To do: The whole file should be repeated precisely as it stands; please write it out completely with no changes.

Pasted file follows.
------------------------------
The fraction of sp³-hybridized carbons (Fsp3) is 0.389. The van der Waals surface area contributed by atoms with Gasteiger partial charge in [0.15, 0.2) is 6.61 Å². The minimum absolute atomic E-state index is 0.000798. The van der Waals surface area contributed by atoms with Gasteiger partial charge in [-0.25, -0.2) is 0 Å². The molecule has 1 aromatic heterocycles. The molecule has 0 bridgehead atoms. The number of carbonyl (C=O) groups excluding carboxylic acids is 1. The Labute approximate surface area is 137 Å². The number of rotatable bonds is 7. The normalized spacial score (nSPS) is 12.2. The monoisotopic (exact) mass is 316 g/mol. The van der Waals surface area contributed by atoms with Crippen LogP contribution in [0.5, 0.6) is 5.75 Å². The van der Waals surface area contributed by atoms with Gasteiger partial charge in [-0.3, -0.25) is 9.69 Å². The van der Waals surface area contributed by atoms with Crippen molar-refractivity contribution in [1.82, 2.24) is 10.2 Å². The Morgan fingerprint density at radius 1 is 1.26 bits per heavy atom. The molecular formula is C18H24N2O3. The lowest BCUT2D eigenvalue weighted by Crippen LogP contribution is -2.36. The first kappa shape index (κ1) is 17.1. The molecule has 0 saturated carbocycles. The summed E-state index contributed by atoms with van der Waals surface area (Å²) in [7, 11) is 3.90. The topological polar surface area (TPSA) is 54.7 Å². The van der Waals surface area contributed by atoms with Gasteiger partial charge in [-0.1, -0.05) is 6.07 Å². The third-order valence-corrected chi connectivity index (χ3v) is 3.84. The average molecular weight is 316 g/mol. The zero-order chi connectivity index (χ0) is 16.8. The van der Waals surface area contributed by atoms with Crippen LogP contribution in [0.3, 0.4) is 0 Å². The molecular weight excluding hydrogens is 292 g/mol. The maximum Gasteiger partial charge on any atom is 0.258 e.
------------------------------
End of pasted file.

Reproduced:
The fraction of sp³-hybridized carbons (Fsp3) is 0.389. The van der Waals surface area contributed by atoms with Gasteiger partial charge in [0.15, 0.2) is 6.61 Å². The minimum absolute atomic E-state index is 0.000798. The van der Waals surface area contributed by atoms with Gasteiger partial charge in [-0.25, -0.2) is 0 Å². The molecule has 1 aromatic heterocycles. The molecule has 0 bridgehead atoms. The number of carbonyl (C=O) groups excluding carboxylic acids is 1. The Labute approximate surface area is 137 Å². The number of rotatable bonds is 7. The normalized spacial score (nSPS) is 12.2. The monoisotopic (exact) mass is 316 g/mol. The van der Waals surface area contributed by atoms with Crippen LogP contribution in [0.5, 0.6) is 5.75 Å². The van der Waals surface area contributed by atoms with Gasteiger partial charge in [-0.3, -0.25) is 9.69 Å². The van der Waals surface area contributed by atoms with Crippen molar-refractivity contribution in [1.82, 2.24) is 10.2 Å². The Morgan fingerprint density at radius 1 is 1.26 bits per heavy atom. The molecular formula is C18H24N2O3. The lowest BCUT2D eigenvalue weighted by Crippen LogP contribution is -2.36. The first kappa shape index (κ1) is 17.1. The molecule has 0 saturated carbocycles. The summed E-state index contributed by atoms with van der Waals surface area (Å²) in [7, 11) is 3.90. The topological polar surface area (TPSA) is 54.7 Å². The van der Waals surface area contributed by atoms with Gasteiger partial charge in [-0.1, -0.05) is 6.07 Å². The third-order valence-corrected chi connectivity index (χ3v) is 3.84. The average molecular weight is 316 g/mol. The zero-order chi connectivity index (χ0) is 16.8. The van der Waals surface area contributed by atoms with Crippen LogP contribution in [0.3, 0.4) is 0 Å². The molecular weight excluding hydrogens is 292 g/mol. The maximum Gasteiger partial charge on any atom is 0.258 e.